Alex: Would you say that a lot of the time when businesses first get you involved it is in a very reactive capacity? And actually what you’re trying to help these business owners do is actually set up their business models so it’s much more preemptive rather than reactive?

Cory: Yeah, exactly. The cool thing is when I first started this business, I would say, 80% of what I was doing was reactive just because it seems business owners weren’t turning their minds to this. But because I’ve made online courses, I’ve written books, and I’ve worked so hard to share this information and put it out there. But now I say it’s more like 60% preventative and 40% reactive, which is really cool. I’m hoping that with more time and in sharing more information, providing more free resources to business owners that they at least turn their mind to it. And then, at least understand that, okay, there’s certain things that I need to make sure are organized properly so that my business can continue to thrive and that I can continue to run it, and that it can support me and that it can support my community. The whole ethos behind what we do, why we do what we do is that I know that all of these fitness professionals are making the world a healthier and better place. From a legal perspective, if their business is set up in a healthier and more confident structure then I feel I’m doing the service that I really want to be contributing.

Alex: Absolutely. Totally understand that. I think it certainly adds a lot of value to these businesses. As you say, who perhaps are lacking that previous information or education about how it can really support their business. I suppose coming back to absolute basics, when you are first meeting with a new studio owner, how do you ease them into this, I guess, what could be considered a complex world of law?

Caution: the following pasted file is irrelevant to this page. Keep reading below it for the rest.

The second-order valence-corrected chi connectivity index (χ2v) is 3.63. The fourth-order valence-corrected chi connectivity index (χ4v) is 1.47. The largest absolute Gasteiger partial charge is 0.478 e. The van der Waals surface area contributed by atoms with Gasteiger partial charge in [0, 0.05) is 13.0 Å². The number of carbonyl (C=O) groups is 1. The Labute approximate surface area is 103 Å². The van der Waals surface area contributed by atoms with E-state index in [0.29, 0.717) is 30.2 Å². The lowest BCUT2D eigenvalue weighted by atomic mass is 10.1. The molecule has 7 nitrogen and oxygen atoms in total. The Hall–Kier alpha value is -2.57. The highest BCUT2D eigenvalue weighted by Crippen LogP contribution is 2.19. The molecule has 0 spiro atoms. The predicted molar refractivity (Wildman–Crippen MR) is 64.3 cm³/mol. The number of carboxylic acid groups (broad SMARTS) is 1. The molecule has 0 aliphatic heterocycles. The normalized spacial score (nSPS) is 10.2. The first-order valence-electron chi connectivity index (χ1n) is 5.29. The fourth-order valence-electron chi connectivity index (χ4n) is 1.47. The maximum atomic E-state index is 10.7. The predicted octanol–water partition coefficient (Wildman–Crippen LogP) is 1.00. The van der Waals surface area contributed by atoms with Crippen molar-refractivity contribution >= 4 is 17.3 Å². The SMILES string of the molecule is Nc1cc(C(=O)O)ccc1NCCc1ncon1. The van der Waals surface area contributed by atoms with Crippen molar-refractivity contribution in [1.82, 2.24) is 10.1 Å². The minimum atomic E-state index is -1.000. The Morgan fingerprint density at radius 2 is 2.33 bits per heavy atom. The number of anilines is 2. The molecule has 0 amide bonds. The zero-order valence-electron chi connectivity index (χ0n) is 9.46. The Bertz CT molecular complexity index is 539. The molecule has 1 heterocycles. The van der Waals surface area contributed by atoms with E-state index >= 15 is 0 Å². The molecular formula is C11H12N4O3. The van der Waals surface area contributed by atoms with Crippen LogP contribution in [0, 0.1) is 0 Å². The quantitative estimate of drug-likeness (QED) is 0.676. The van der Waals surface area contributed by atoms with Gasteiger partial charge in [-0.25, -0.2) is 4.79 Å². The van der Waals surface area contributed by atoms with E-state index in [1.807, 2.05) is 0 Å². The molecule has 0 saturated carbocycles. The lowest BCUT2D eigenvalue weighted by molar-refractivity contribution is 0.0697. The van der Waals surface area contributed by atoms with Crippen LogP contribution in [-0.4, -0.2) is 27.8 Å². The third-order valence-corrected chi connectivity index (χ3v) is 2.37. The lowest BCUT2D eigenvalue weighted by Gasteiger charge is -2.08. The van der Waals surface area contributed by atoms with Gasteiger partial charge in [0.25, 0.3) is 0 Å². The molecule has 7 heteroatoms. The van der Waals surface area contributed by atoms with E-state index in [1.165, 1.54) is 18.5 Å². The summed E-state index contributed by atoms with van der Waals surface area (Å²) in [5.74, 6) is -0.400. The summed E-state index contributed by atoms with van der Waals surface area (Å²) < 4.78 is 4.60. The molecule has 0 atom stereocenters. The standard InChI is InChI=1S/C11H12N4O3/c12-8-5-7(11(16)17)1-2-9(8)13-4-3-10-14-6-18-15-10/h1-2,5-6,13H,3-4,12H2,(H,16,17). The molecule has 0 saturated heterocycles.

Cory: The first thing always is just letting people know that it’s not as intense or challenging or difficult as they think it is, right? And that is part of what our firm does in the way that we communicate. Our whole thing is that we make law fun, we make it a positive and empowering experience. Basically because I’ve just done this for 5 years and I’ve worked with thousands of people and have thousands of conversations with studio owners or fitness professionals. There are really 3 or 4 main documents that they need and it doesn’t need to be more complicated than that. And if I can convince them to trust us. And as long as they’re transparent in the type of relationships they have, and the type of business they’re building, and the way that they are building it, and they are clear on how they want to work with the people they work with – whether it’s the instructors who work for them, whether it’s with their clients, whether it’s with a fellow business owner, whatever it is – it’s not as difficult or challenging as people think it is.